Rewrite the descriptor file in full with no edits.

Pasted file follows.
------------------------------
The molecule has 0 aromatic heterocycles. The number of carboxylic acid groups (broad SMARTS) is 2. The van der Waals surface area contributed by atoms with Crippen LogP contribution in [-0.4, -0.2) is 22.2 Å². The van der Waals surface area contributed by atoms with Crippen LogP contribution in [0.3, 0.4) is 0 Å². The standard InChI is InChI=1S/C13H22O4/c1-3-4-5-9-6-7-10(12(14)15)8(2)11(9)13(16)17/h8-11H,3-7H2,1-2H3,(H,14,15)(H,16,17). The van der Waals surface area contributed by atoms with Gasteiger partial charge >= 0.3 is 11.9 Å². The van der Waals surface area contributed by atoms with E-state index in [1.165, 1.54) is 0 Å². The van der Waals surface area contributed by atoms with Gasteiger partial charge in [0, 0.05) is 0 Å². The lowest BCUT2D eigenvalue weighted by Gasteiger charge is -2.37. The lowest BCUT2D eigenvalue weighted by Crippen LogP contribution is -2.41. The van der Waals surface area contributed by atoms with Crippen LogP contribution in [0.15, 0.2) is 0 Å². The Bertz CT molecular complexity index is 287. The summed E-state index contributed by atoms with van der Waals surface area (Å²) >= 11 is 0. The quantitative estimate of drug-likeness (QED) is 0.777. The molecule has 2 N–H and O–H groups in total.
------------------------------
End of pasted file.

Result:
The molecule has 0 aromatic heterocycles. The number of carboxylic acid groups (broad SMARTS) is 2. The van der Waals surface area contributed by atoms with Crippen LogP contribution in [-0.4, -0.2) is 22.2 Å². The van der Waals surface area contributed by atoms with Crippen LogP contribution in [0.3, 0.4) is 0 Å². The standard InChI is InChI=1S/C13H22O4/c1-3-4-5-9-6-7-10(12(14)15)8(2)11(9)13(16)17/h8-11H,3-7H2,1-2H3,(H,14,15)(H,16,17). The van der Waals surface area contributed by atoms with Gasteiger partial charge >= 0.3 is 11.9 Å². The van der Waals surface area contributed by atoms with E-state index in [1.165, 1.54) is 0 Å². The van der Waals surface area contributed by atoms with Gasteiger partial charge in [0, 0.05) is 0 Å². The lowest BCUT2D eigenvalue weighted by Gasteiger charge is -2.37. The lowest BCUT2D eigenvalue weighted by Crippen LogP contribution is -2.41. The van der Waals surface area contributed by atoms with Crippen LogP contribution in [0.15, 0.2) is 0 Å². The Bertz CT molecular complexity index is 287. The summed E-state index contributed by atoms with van der Waals surface area (Å²) >= 11 is 0. The quantitative estimate of drug-likeness (QED) is 0.777. The molecule has 2 N–H and O–H groups in total.